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Publication numberUS2648557 A
Publication typeGrant
Publication dateAug 11, 1953
Filing dateJul 21, 1950
Priority dateJul 21, 1950
Publication numberUS 2648557 A, US 2648557A, US-A-2648557, US2648557 A, US2648557A
InventorsStewart Sr Robert G
Original AssigneeUnited States Steel Corp
Export CitationBiBTeX, EndNote, RefMan
External Links: USPTO, USPTO Assignment, Espacenet
Spring retainer ring
US 2648557 A
Abstract  available in
Images(1)
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Claims  available in
Description  (OCR text may contain errors)

Aug. 11, 1953 R STEWART, 31 2,648,557

SPRING RETAINER RING Filed July 21, 1950 Inventor: PQEZFT Q 5719(457, 31?.

fi/sfl/axweg Patented Aug. 11, 1953 SPRING RETAINER RING Robert G. Stewart, Sr, Pittsburgh, Pa., assignor to United States Steel Corporation, a corporation of New Jersey Application July 21, 1950, Serial No. 175,244

1 Claim. 1

This invention relates to a spring ring for use on Shafts and in arin hous n s, or the l k for retaining parts in assembled relation.

In many machines of various types, selfsecuring spring retainer rings are employed, usually to resist thrust or prevent relative axial movement, for example, between a shaft and the parts of a bearing in which it is journaled or to limit axial movement of a rod or shaft in a sleeve. In either case, the ring functions to resist a thrust load. Heretofore such rings as usually made have been plain circles with a uniform section and have been continuous throughout substantially 360 except for a single transverse break or opening permitting deformation of the ring by expansion or contraction so it can be applied and removed. Such rings fit in grooves of corresponding sectional shape formed in the part to which they are applied.

Conventional rings of the type described have several disadvantages. Unless accurately made for a tight fit, they are apt to turn in their grooves by friction or vibration from adjacent rotating parts, thus causing wear and increasing the likelihood of ultimate failure. When a break occurs, furthermore, the pieces usually fall out leaving the adjacent part of the machine without restraint, which may have seriously damaging results. Since the rings are integral, considerable deformation is necessary to permit application and removal, even when this is accomplished by axial movement relative to the associated machine part.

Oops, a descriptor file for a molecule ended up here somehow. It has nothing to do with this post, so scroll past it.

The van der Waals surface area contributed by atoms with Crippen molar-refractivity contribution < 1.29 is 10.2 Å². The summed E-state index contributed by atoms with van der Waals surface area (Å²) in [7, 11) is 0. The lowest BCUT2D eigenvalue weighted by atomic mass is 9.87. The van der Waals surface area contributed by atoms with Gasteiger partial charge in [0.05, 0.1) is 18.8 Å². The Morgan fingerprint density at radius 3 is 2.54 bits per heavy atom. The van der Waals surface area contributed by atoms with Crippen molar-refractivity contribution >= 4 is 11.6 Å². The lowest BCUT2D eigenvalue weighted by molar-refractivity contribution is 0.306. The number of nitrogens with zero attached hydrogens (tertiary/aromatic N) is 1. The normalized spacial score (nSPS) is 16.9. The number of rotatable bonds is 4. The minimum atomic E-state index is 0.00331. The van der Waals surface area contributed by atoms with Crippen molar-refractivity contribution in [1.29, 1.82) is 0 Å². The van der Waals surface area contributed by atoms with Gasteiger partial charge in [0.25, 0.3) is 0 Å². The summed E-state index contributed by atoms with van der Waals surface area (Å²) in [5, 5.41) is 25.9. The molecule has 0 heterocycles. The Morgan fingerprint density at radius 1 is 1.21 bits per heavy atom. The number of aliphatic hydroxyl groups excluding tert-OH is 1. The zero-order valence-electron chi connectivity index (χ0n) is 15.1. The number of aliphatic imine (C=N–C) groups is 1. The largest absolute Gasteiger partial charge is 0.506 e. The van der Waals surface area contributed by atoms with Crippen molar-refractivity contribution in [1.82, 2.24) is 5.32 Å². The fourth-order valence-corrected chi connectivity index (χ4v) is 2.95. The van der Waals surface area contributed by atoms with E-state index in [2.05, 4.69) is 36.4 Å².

I have invented a novel retainer ring which overcomes the aforementioned objections and is characterized by further advantages over the conventional style of ring. In a preferred embodiment, my ring comprises two or more part circular body portions having axially extending lugs spaced circumferentially thereof adapted to enter slots intersecting the groove formed in the shaft or bearing housing to accommodate the body portion. Usually it will be convenient to provide a pair of semi-circular sections but a unitary ring extending through substantially 360 having a single break or opening may be employed if desired.

A complete understanding of the invention may be obtained from the following detailed description and explanation which refer to the accompanying drawings illustrating a present preferred embodiment. In the drawings:

Figure 1 is a section through the axis of a bearing showing the shaft supported. thereby in elevation, with retainer rings of the present invention on the shaft and in the bearing housing;

Figure 2 is a similar view showing the housin with the shaft and bearing removed;

Figure 3 is a partial side elevation of the hells-- Figure 4 is an end elevation of the shaft and the inner race of the bearing;

Figure 5 is a side elevation with the retainer ring removed;

Figure 6 is an end elevation thereof Figure 7 is an edge view and Figure 8 a side elevation of the preferred form of my retainer ring.

Referring in detail to the drawings, Figure 1 illustrates the invention as applied to a shaft III journaled in a housing or other suitable support I I on an anti-friction bearing I2 including an outer race I3, an inner race I4 and rollers I5 disposed therebetween. The bearing I2 is disposed in a bore I6 through the housing or support II. This bore has a groove I! adjacent one end thereof to accommodate an internal retainer ring I8. The ring I8 is discontinuous at one point at least and preferably two points. That is to say, it may be in one piece or two or even more. In any event, the ring has axially extending lugs I9 preferably formed at the opening or at the ends of the portions thereof. The housing II has axial slots 29- therein intersecting the groove I1 and adapted to accommodate the lugs I9 on the ring I8. It will be apparent that when the ring I8 or the separate portions thereof, as the case may be, have been sprung into place, the lugs I9 will snap into the slots 20 thereby firmly anchoring the ring against rotation. When thus positioned, the ring I8 holds the outer race I3 against leftward displacement in the bearing housing.